One group I found is called the Sumatran Orangutan Society, and their website has lots of information about orangutans.

My friend (and very talented illustrator) Hannah Shaw has told me she sponsored an orangutan from the Orangutan Appeal. Their website has lots of brilliant pictures of orangutans and more information about how you can help.

My daughter Anna and I have published our first book together! I wrote the words and she has drawn all the pictures (very well, as you can see!) The book is a collection of poems for children, but it’s a special kind of book – one that doesn’t have any pages…

“A book with no pages?” I hear you ask. Well, as so many children know everything there is to know about computers, iPads, iPhones and so on, you will of course know all about ebooks. They are electronic books that can be downloaded and read on a screen.

Anna has a Kindle so she reads lots of books on that. Her brother has an iPad and I was pleased to see how good our book looks on his screen.

The poems in this collection include Groovy Goggles, about a girl who has trouble seeing things in class, Buster the Fly who really wishes he could be a more interesting bug, Gloria Boring who is a very difficult girl to entertain, and Invisible Pets, about a boy who can see all sorts of animals in his house that no one else can see.

There are lots more poems in the collection, so if you want to take a closer look, I’ll add some links here. If you live in the US you need to click HERE. If you live in the UK, click HERE. And if you live in Denmark, there’s a special link just for you HERE.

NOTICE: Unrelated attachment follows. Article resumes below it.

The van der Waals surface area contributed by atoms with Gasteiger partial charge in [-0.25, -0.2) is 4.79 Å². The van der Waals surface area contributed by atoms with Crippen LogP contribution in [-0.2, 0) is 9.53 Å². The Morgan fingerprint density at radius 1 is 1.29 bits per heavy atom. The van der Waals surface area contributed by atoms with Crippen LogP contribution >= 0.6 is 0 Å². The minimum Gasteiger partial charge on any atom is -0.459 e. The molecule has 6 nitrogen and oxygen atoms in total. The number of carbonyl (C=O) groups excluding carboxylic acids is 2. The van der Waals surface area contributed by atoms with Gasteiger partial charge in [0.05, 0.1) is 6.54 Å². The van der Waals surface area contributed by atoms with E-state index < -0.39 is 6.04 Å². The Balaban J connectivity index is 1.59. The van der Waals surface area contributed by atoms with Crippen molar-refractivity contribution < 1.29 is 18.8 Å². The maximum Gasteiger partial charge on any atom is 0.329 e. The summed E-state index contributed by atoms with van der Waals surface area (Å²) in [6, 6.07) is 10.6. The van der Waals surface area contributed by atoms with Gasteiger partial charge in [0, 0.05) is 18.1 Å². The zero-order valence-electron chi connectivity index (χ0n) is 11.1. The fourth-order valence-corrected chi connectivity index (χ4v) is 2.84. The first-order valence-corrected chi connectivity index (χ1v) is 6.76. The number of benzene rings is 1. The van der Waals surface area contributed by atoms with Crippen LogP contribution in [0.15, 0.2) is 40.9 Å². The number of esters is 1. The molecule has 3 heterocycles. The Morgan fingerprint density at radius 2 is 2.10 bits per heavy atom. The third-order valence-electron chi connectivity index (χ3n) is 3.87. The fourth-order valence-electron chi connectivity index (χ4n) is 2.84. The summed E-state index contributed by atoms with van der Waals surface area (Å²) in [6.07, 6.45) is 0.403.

My friend Jane recently visited a huge Victorian manor house called Berrington Hall in Herefordshire. She walked round the beautiful gardens and had a tour of the house which is full of amazing furniture, rich carpets and sparkling mirrors. Then she came to the Nursery, where the children of the house were looked after by their nanny. And look what she found!

A rocking horse very like the one she has in her front hall!

If you look closely at the picture, you can see lots of details of how Victorian children lived. This rocking horse has special baskets mounted on each side of the rockers so favourite toys could go for a ride too! His padded saddle  looks very comfortable, but I think a small child would have needed help to get all the way up there.

On the mantelpiece you can see tiny figures of birds and people, with more animals below on the wall. They seem to be in pairs, so perhaps they were part of a Noah’s Ark set? There is a cotton nightie hanging on the fire guard (where it would get nice and warm before bed.) You can also see a china doll sleeping under a table on the right. She looks very comfortable on her two gingham pillows! (I am guessing she is a girl, because in Victorian times, blue was a girl’s colour!)

There are two picture books on the rocking horse, so these Victorian children probably enjoyed reading bedtime stories with their parents. And on the left behind the rocking horse you can see a high chair, where the baby of the family would have been fed.

The rug on the floor has a lovely forest design with trees, birds and flowers. It reminds me of the illustrations from picture books of that time, so it’s perfect for a children’s room.

If you’d like to see more pictures of Berrington Hall, just click HERE. And thanks again to Jane who sent me this fantastic Nursery picture!